The Philippines and China will begin long-stalled talks on the South China Sea dispute next week, Philippine Ambassador to China Chito Sta. Romana said Saturday.
"Next week, we will inaugurate the bilateral consultative mechanism on issues of particular concern to each side. This is where the sensitive issues will be discussed... a chance to exchange views on the South China Sea issue," Sta. Romana said in a press conference in Beijing.
After the first session, the meeting will continue on a biannual basis, he said.
The Department of Foreign Affairs earlier said China has agreed to host the first round of talks.
"China did not have any prerequisites to the planned meeting. Questions like discussing the United Nations (UN) arbitral ruling, China’s intention for facilities constructed on islands within the Philippines' exclusive economic zone, among others, are expected to be discussed during the meeting," former DFA spokesperson Charles Jose said in March.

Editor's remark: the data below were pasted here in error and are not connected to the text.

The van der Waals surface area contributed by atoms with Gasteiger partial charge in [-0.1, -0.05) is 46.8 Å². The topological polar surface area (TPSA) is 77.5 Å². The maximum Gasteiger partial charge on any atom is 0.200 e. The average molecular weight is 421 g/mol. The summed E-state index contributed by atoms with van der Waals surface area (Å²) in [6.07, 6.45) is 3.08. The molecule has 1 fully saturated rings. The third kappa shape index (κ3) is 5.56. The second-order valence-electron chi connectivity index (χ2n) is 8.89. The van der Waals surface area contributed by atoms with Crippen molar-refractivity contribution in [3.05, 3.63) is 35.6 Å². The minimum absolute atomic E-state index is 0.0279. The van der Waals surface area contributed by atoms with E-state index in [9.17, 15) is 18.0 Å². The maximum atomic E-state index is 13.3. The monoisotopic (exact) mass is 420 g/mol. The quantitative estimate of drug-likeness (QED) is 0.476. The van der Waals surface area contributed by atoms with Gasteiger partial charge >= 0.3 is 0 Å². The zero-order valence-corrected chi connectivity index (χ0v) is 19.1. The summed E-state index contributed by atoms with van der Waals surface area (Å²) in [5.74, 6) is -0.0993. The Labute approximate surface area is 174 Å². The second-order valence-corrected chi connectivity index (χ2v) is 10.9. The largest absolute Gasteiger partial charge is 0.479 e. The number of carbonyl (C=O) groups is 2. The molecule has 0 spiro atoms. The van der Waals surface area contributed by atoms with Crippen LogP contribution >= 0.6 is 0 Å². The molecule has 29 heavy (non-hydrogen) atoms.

Sta. Romana said counterpart officials from the DFA and the Chinese Foreign Ministry will take part in the inaugural talks.
The consultative meeting was organized after the Philippine government decided to adopt a "compartmentalized" strategy in pursuing its relations with China, for long was strained by the unresolved sea dispute.
Under the Duterte administration's approach, territorial disputes will be discussed separately from economy, trade, culture, and other sectors without friction, Sta. Romana said.
"If you put front and center disputes that cannot be solved overnight, it's going to poison the atmosphere," he said.
The talks will begin just as Chinese militarization and reclamation activities continued in the South China Sea despite its defeat to the Philippines in the landmark legal case on the maritime row.
China has consistently ignored the United Nations arbitral tribunal's ruling that had invalidated its nine-dash line claim over nearly all of the waters, a victory the Philippines scored in July 2016.
The Philippines had initiated the legal case under the Aquino administration when bilateral negotiations had failed.
In the Philippines' recent hosting of the Association of Southeast Asian Nations, the bloc's joint statement called for the observance of principles under the United Nations Convention on the Law of the Sea.
The statement, however, did not mention continuing Chinese incursions in the waters and the Philippines' legal victory.